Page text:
(Host) A coalition of labor organizations says that Vermont is losing high-paying jobs and replacing them with lower wage positions. The coalition is making its political point in an election year, by attacking Governor Jim Douglas’ record on job growth.
VPR’s John Dillon reports:
(Dillon) In his campaign for office two years ago, Jim Douglas ran with the bumper sticker slogan “Jim equals jobs.” And on the campaign trail this year, the governor says he’s delivered on that promise by bringing seven thousand jobs back to the state.
But a coalition of groups representing workers and retirees say that’s not true. They held a Statehouse news conference to challenge the governor’s job numbers and to show that many of the jobs that have been created pay less than the ones that were lost.
(Charity Haggett) “I’m working a part-time job at home, doing data entry.”
(Dillon) Charity Haggett came before the cameras and microphones with her baby strapped into a backpack. Haggett worked at Capital City Press in central Vermont until the company moved the work to India.
(Haggett) “And I thought it was a really great job and had a lot of fun and learned a lot. And then after I’d been working there for three years, I was told while I was on maternity leave that I was going to be laid off.”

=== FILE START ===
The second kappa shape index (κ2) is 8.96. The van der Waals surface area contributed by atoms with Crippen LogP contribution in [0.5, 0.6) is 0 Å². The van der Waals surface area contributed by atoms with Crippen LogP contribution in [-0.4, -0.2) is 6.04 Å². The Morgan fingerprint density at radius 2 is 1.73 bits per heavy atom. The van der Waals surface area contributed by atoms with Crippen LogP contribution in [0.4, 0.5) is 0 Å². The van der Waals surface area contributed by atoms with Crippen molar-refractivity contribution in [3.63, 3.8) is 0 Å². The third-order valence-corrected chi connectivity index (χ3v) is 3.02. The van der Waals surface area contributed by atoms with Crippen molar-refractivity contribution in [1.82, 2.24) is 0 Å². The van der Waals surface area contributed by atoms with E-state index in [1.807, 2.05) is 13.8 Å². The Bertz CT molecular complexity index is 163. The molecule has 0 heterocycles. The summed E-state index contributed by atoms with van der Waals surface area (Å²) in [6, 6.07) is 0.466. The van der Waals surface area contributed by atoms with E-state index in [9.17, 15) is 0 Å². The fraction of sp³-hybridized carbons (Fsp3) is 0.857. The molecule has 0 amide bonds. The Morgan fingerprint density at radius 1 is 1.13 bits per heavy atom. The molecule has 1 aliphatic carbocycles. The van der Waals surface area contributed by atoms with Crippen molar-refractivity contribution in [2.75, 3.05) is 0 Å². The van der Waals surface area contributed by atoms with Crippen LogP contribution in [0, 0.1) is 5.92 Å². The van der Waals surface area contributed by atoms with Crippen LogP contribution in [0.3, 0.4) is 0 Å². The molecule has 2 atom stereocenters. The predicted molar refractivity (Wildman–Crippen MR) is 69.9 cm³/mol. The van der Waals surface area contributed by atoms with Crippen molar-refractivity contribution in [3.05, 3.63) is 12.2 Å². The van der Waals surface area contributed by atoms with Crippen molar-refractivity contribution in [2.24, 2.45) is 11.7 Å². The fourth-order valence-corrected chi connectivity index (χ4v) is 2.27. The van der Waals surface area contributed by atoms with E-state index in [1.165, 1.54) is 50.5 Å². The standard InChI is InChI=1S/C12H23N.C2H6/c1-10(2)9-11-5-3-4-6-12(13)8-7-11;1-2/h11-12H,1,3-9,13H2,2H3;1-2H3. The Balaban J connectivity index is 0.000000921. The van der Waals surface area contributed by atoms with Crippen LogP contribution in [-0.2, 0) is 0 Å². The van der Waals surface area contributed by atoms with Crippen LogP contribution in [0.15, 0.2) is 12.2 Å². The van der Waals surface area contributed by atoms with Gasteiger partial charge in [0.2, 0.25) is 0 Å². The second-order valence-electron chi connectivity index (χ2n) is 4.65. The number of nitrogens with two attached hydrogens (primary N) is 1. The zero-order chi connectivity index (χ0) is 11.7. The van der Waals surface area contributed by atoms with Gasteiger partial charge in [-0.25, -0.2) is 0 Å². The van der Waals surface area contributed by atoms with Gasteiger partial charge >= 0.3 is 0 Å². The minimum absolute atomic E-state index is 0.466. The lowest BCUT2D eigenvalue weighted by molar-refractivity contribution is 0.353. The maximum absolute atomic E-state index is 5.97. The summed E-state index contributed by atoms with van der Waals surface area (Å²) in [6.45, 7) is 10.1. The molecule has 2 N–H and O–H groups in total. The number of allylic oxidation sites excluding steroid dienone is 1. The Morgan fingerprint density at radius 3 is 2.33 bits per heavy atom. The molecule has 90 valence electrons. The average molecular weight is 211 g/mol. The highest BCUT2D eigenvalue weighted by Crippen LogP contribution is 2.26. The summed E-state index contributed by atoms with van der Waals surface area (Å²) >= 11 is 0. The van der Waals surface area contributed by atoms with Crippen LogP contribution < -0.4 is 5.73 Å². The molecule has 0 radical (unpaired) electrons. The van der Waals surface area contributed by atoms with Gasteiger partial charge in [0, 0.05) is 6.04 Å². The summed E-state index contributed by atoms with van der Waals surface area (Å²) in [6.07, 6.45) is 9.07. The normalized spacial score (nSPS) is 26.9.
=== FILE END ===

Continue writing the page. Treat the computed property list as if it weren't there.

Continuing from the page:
(Dillon) The coalition says it’s stories like these that show the real picture of employment in Vermont today. The groups say that new jobs in Vermont pay on average $15,000 less than the jobs that were lost. And they challenge the governor’s claim that 7,000 jobs have been created in Vermont.
Sue Lucas heads the nurses union at Copley Hospital in Morrisville.
(Lucas) “This is misleading. What the governor referred to is total employment, which includes self-employment, and should not be confused with jobs.”
(Dillon) According to Lucas, people turn to self-employment when regular full-time jobs aren’t available. She says self-employed people often don’t have health benefits, paid vacations or holidays.
But Neale Lunderville, Douglas’s campaign chairman, said the governor is proud of his record on job growth.
(Lunderville) “We have many success stories in Vermont, places where the government’s been able to step in with a VEDA loan or another low-interest loan to help a Vermont company stay competitive and build the facilities and get the training they need to get their workers competitive all around the world.”
(Dillon) The coalition that’s critical of the governor’s job record includes the Vermont chapter of the National Education Association, the state employees union, and the Vermont AFL-CIO. Some members of the labor coalition have endorsed Democrat Peter Clavelle for governor.
For Vermont Public Radio, I’m John Dillon in Montpelier.